Tuesday, November 10, 2020

Walking Out in Style

1809 through about 1812 were especially good years for La Belle AssemblĂ©e fashion plates: the illustration quality, production values, and sheer delightfulness of the clothes make them standouts in the magazine’s long history. And this Walking or Carriage Dress from the May 1809 edition is no exception.

The text reads:

English Costume

No. 1.— Walking, or Carriage Costume

A fine cambric round gown, with high collar, finished with needle-work and scalloped lace; a correspondent trimming round the bottom of the dress. A Spanish spenser of black or puce-coloured velvet, edged with gold lace. A waistcoat or wrap front of marble, or leopard satin, with collar the same as the spenser, edged also with gold lace. The Vigonian helmet, or Patriotic bonnet, composed of the same materials; the helmet edged with gold lace, and the crown crossed with gold cord, terminating on one side with a cone tassel. Hoop earrings of wrought gold; necklace of variegated amber; gloves, York-tan, and half boots of tan-coloured kid, laced with black cord.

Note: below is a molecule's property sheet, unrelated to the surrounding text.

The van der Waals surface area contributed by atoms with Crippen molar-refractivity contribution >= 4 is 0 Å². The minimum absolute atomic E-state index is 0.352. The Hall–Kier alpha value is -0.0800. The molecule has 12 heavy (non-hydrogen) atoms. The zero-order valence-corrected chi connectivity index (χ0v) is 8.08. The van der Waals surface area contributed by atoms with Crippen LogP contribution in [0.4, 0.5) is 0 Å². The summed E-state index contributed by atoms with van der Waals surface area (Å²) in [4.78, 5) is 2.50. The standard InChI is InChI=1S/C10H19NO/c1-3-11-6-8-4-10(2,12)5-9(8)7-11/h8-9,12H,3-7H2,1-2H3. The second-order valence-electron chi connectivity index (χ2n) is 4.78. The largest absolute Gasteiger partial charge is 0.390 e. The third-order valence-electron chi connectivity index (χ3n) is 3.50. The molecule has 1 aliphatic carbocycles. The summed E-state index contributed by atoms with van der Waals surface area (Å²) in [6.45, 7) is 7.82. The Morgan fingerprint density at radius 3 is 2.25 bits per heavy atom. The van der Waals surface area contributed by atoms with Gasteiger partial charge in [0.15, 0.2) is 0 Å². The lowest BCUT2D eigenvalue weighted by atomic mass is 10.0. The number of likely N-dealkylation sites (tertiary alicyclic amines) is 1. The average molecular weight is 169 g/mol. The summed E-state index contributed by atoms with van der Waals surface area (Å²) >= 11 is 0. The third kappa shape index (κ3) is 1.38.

I just love this plate—so tailored and elegant! The long points on the spenser are unusual (and unexpectedly modern), and the masculine styling on the waistcoat a charming contrast with the smooth flow and flirty lace hem of the cambric dress. The masculine theme continues in the watch and chain (complete with a fob!) at the waist, suspended from the bottom of the waistcoat. I’m intrigued by the description of the waistcoat fabric as potentially being of leopard-patterned satin—unexpected for a Regency-era dress!

The description of the quietly stylish hat also intrigued me. A “Vigonian helmet”—sounds like something from Star Trek, doesn’t it? But it turns out that “Vigonian” pertains to items of felt made from vicuña hair…though as it states that the hat is made from the same materials as the waistcoat and spenser, color me confused.

What do you think of this outfit?

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